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I'm trying to create a proc that will drop and create a function Expand / Collapse
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Posted Tuesday, January 15, 2013 1:10 PM
Grasshopper

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I'd recommend using the SSIS as a previous poster recommended, allowing you to run each SQL file individually.

I also recommend someone to stop pissing in Celko's cheerios. Damn that was harsh.
Post #1407449
Posted Tuesday, January 15, 2013 1:18 PM
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Agreed. Not everyone is obsessed with ISO standards.


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Post #1407454
Posted Tuesday, January 15, 2013 1:39 PM


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Haha.... I made the effort to read some of Mr Celko's previous posts sometime ago... Lol he really lets loose sometimes but you know he does make some valid points. It's just his style is so damn rude!!

Take it wth a shovel of salt.

Anyway, as GSquared said, GO is not a TSQL command, it's just a word that SSMS uses to know that you want to send a bunch of code in one batch.

You say you have 30 scripts and some are dependent on others then you must also know the order the must run yes?

If so then why not

A) open new .sql file, copy and paste content of the first script, add a GO then paste in the second script and so on.

b) schedule a sql agent job and place each script in its own step.

C) create SSIS package with as a series of execute TSQL components

D) batch file

Thanks.


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Post #1407475
Posted Tuesday, January 15, 2013 2:17 PM


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Yeah, it's pretty safe to ignore the rabid weasle Joe in this instance. Nothing he wrote here actually has any value to the discussion. (Sometimes it does, and it's just poorly communicated. But not this time. Waste of magnetic dots on a platter this time.)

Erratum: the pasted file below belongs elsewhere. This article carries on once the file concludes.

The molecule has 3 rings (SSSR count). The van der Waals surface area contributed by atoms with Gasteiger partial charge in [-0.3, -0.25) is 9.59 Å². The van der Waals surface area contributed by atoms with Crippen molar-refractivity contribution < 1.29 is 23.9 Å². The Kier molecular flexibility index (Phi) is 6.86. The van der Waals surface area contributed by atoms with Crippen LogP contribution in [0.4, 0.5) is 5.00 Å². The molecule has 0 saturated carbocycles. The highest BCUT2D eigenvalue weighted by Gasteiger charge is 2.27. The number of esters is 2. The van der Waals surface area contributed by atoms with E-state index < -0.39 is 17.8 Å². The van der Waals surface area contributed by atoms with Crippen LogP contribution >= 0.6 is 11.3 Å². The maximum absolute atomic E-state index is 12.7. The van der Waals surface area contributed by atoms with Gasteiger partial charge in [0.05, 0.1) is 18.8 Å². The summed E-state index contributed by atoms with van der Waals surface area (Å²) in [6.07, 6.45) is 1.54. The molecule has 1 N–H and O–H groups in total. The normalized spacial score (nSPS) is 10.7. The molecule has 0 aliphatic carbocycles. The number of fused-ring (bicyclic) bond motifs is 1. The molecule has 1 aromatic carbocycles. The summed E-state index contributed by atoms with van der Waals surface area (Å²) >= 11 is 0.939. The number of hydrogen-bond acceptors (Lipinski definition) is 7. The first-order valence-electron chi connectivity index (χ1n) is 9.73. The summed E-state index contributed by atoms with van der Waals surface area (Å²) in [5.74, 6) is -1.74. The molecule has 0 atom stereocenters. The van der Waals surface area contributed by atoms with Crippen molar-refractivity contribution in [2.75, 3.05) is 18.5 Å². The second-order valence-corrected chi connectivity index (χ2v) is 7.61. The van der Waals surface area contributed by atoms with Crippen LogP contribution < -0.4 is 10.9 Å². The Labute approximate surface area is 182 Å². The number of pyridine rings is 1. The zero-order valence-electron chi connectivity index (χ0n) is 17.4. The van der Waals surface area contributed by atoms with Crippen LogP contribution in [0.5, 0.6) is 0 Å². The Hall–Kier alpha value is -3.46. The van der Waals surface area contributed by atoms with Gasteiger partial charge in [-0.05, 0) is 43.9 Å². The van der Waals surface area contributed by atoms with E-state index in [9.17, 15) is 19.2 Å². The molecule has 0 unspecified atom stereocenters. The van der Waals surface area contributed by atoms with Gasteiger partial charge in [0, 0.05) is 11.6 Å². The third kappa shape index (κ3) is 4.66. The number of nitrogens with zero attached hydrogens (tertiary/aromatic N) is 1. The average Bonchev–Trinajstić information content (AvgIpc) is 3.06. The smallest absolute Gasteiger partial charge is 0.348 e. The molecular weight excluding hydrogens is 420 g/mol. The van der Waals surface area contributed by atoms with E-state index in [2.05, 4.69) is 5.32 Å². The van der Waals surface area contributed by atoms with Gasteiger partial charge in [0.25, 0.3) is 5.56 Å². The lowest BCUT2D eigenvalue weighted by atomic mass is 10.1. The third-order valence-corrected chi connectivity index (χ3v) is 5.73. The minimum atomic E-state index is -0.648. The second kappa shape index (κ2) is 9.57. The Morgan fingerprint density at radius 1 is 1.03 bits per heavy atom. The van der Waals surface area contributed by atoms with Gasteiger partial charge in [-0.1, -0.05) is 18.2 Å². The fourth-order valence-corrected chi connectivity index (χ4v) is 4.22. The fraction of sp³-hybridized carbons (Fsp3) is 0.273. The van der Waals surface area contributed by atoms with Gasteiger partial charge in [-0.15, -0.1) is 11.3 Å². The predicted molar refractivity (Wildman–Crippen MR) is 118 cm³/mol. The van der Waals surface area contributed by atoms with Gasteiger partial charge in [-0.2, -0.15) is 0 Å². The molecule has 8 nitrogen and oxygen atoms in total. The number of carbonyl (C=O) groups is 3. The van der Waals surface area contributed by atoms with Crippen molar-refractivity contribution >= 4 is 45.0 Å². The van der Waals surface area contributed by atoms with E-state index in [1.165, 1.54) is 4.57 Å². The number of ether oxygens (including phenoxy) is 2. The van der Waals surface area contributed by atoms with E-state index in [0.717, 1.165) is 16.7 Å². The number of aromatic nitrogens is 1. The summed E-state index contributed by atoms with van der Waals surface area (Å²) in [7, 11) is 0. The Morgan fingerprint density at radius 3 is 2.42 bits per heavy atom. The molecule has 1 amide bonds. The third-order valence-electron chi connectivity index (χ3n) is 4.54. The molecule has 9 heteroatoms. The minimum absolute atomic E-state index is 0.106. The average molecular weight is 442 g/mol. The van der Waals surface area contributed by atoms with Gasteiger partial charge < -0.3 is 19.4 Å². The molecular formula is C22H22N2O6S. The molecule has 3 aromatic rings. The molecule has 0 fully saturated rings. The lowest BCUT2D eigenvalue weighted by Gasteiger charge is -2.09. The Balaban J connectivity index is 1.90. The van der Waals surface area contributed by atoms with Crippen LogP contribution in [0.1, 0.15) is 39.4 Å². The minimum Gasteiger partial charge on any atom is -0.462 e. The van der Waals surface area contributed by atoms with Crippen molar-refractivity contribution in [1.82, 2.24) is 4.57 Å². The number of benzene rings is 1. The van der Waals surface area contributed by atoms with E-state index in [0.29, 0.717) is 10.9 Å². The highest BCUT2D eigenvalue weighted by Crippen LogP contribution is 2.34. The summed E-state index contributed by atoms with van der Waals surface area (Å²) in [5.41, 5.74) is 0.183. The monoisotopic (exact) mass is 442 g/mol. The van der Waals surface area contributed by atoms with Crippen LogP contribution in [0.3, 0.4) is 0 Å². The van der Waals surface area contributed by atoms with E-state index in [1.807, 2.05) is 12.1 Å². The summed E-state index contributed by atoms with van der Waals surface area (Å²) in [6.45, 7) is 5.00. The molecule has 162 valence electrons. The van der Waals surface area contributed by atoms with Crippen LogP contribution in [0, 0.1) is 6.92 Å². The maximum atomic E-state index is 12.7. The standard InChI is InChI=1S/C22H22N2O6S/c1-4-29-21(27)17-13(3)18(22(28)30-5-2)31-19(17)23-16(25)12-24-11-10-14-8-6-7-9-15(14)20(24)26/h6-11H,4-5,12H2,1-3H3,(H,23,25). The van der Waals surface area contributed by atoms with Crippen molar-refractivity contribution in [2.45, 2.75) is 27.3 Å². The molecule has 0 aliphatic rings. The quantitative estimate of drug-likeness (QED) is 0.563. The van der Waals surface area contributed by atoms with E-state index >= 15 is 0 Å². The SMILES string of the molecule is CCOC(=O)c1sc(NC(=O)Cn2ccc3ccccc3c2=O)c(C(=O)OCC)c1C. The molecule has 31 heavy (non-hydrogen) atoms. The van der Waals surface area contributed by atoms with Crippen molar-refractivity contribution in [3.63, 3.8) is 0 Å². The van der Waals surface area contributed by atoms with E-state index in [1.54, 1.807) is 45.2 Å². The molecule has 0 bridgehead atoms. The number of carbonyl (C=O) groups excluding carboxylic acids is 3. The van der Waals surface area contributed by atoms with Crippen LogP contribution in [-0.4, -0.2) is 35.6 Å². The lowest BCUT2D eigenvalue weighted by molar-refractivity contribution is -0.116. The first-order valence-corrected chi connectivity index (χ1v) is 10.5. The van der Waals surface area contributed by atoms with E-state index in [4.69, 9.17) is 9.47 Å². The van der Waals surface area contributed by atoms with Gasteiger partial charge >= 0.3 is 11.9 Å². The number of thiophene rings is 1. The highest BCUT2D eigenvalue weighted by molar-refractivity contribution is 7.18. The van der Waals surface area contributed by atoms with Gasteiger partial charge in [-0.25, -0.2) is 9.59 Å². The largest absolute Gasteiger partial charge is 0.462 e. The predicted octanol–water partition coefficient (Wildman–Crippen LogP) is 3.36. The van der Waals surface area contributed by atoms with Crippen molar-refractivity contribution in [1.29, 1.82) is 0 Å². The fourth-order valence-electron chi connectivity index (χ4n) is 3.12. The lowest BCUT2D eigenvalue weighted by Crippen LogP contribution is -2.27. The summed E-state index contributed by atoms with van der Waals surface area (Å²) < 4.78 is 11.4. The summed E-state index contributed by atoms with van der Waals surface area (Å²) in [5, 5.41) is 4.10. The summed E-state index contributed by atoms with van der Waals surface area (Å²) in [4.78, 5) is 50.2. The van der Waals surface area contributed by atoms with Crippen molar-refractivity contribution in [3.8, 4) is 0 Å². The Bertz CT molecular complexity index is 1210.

If you have 30 files to run, I don't see copying those into a single file as being a realistic option. Too cumbersome to copy-paste.

A batch file that runs the files in order, using sqlcmd, is probably the best bet in that case.

Are you in a position where you can take over a test server, run the scripts (by batch file or otherwise), and do a before/after check? If so, set up a test server just like the server you will eventually run the scripts on, back everything on it up, and run the scripts. Then you can fix/tweek them if they throw errors, then retore the test server and run them again.

Rinse ... repeat ...

Once they run without error, then compare what you end up with against your expected end result, and you'll know pretty well what to expect from your go-live.

If you can't test before-hand in that manner, just assume the whole thing will blow up in production, and go from there. Have triage and emergency crews on-hand, expect problems, and make sure you have restorable backups before you run it. Plan for about 10 times the downtime that would be reasonable. Sometimes you just have do a "damn the torpedoes, full speed ahead" type thing, and make sure your damage-control team is on the ball. But avoid that if you can at all do so, and do a dry-run on a test server.


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Post #1407492
Posted Tuesday, January 15, 2013 3:25 PM
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The "sqlcmd" utility does recognize "GO", as well as many other things, including invoking OS cmds.

I think you should be able to use "sqlcmd" to run the scripts.


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Post #1407508
Posted Wednesday, January 16, 2013 7:48 AM
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1) Sql cmd exe is disabled on all prod sql instances due to security issues.

2) I can’t add them all to 1 script because it’s dropping and creating objects as well as loading data. Because the scripts are laden w/ “go” throughout if the portion before a go fails the second portion will run regardless. So, for example. If after say the second batch is an insert that fails and say 400 batches later is another insert into a table that uses the initial table whose insert failed. Then it would insert 0 records and so on. I can’t have that.